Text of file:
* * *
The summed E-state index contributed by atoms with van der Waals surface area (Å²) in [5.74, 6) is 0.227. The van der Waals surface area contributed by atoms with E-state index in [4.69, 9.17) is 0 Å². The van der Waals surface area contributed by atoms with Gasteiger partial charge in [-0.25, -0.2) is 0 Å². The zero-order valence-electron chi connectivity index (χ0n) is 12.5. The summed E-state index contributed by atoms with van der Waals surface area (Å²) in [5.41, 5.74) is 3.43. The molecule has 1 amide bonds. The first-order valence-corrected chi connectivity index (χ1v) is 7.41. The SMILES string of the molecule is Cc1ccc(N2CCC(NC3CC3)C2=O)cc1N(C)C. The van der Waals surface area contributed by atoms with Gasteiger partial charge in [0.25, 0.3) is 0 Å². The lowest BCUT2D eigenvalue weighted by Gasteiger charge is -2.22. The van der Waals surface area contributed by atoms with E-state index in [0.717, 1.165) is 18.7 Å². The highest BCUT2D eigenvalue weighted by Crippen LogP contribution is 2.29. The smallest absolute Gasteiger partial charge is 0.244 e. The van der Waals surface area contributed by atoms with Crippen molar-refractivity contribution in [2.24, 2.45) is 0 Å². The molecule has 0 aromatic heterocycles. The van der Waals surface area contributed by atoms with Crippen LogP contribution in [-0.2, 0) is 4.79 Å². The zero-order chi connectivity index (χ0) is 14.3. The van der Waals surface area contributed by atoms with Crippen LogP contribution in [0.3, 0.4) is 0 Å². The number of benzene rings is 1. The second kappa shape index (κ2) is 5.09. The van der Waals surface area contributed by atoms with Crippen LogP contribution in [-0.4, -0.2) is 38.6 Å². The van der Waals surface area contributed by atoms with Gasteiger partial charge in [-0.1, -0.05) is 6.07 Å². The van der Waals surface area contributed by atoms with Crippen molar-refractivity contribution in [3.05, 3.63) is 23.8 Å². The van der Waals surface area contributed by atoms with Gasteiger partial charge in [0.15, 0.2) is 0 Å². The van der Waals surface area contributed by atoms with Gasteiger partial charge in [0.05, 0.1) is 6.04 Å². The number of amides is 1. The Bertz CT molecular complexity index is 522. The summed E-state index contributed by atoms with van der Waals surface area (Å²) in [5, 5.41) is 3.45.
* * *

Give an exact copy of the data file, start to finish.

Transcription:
The summed E-state index contributed by atoms with van der Waals surface area (Å²) in [5.74, 6) is 0.227. The van der Waals surface area contributed by atoms with E-state index in [4.69, 9.17) is 0 Å². The van der Waals surface area contributed by atoms with Gasteiger partial charge in [-0.25, -0.2) is 0 Å². The zero-order valence-electron chi connectivity index (χ0n) is 12.5. The summed E-state index contributed by atoms with van der Waals surface area (Å²) in [5.41, 5.74) is 3.43. The molecule has 1 amide bonds. The first-order valence-corrected chi connectivity index (χ1v) is 7.41. The SMILES string of the molecule is Cc1ccc(N2CCC(NC3CC3)C2=O)cc1N(C)C. The van der Waals surface area contributed by atoms with Gasteiger partial charge in [0.25, 0.3) is 0 Å². The lowest BCUT2D eigenvalue weighted by Gasteiger charge is -2.22. The van der Waals surface area contributed by atoms with E-state index in [0.717, 1.165) is 18.7 Å². The highest BCUT2D eigenvalue weighted by Crippen LogP contribution is 2.29. The smallest absolute Gasteiger partial charge is 0.244 e. The van der Waals surface area contributed by atoms with Crippen molar-refractivity contribution in [2.24, 2.45) is 0 Å². The molecule has 0 aromatic heterocycles. The van der Waals surface area contributed by atoms with Crippen LogP contribution in [-0.2, 0) is 4.79 Å². The zero-order chi connectivity index (χ0) is 14.3. The van der Waals surface area contributed by atoms with Crippen LogP contribution in [0.3, 0.4) is 0 Å². The number of benzene rings is 1. The second kappa shape index (κ2) is 5.09. The van der Waals surface area contributed by atoms with Crippen LogP contribution in [-0.4, -0.2) is 38.6 Å². The van der Waals surface area contributed by atoms with Gasteiger partial charge in [-0.1, -0.05) is 6.07 Å². The van der Waals surface area contributed by atoms with Crippen molar-refractivity contribution in [3.05, 3.63) is 23.8 Å². The van der Waals surface area contributed by atoms with Gasteiger partial charge in [0.15, 0.2) is 0 Å². The van der Waals surface area contributed by atoms with Gasteiger partial charge in [0.05, 0.1) is 6.04 Å². The number of amides is 1. The Bertz CT molecular complexity index is 522. The summed E-state index contributed by atoms with van der Waals surface area (Å²) in [5, 5.41) is 3.45.